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Ultimately, Quake II comes across as a yummy appetizer for the smorgasbord of killer games that are finally coming to the Mac. Unreal, which was ported over about a year ago despite being released after Quake II, has slightly better graphics and a more engaging single player mode. Its multiplayer mode, however, blew chunks for a long time and now that it's fixed, no one plays. Quake III: Arena, from what we've seen, is a definite leap ahead in graphics and multiplayer gameplay, but we're not going to see a released version of that for a while. Quake II, however, is out now, and has an enormous install base. Not that it justifies the delay, but we've been spared the stream of bug fixes that plagued the Windows release. Logicware did an excellent job porting this puppy, and it showcases the power of the latest graphics chips quite well. And I'm looking forward to someone tapping that wellspring of mods to port over.
Much like the release of Quake I for Mac, Quake II's debuts is on the eve of Quake III Arena coming out. The big difference between the releases of Quake I and Quake II is that shortly after Quake II comes out, Quake III will be released as well, making Q2 look like the two year old game that it is.
Quake II doesn't offer a storyline any more compelling than the original Quake's, but network gaming benefits from the same enhancements found in the single-player game–a slew of new weapons, the ability to duck, and a wider variety of maps. In either single-player or multiplayer mode, for careening-through-corridor-carnage satisfaction, Quake II is a must-have.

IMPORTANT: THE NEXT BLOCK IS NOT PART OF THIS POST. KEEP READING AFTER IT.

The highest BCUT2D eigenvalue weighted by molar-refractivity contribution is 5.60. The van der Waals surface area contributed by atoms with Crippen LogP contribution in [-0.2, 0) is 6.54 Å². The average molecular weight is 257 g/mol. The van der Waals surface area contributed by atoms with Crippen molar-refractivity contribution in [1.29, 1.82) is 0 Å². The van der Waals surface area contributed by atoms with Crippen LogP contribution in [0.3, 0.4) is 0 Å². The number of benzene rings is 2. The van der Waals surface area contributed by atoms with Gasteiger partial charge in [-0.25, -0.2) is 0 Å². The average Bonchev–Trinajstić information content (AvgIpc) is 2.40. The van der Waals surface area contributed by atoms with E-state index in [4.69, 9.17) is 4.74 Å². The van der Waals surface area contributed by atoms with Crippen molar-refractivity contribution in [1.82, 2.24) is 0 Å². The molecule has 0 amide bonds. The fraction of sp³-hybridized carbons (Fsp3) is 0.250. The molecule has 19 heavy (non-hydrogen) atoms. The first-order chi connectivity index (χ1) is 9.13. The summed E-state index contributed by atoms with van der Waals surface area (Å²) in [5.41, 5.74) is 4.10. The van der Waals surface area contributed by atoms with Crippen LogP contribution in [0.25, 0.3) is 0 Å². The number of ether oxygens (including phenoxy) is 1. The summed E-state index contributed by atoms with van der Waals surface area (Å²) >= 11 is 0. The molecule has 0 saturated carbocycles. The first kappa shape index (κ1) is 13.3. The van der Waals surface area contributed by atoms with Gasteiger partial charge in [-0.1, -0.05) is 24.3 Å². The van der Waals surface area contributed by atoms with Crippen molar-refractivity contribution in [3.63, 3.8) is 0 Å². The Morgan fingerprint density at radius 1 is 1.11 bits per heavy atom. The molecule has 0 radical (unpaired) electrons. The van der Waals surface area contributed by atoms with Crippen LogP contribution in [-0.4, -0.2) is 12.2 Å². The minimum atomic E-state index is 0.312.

While Quake II is neither the pinnacle of the technological gaming heap, nor a significant improvement over the gameplay experiences offered by other competing games, one must look at the big picture surrounding QII. This game is a milestone, one that set the trend for a whole slew of games that followed it. It's hard not to hold such a golden piece of software in anything less than reverence.
The legendary and once champion of deathmatch gaming Quake 2 has been a long time coming to the Mac. Mac gamers will remember John Carmack's outspoken attitudes about 3D gaming on the Mac as he fingered its lack of OpenGL and adequate hardware acceleration. Therefore, Mac gamers plugged away at Quake 1, and although we have enjoyed it for years, we were left out in the cold, drooling over its sequel. Now that Quake 2 has finally appeared, should we be excited, or should we even care? Well, yes and no…
I would highly recommend this game to anyone interested in high speed, adrenaline filled on-line or LAN based Deathmatch play, but for anyone looking for solo thrills, look elsewhere.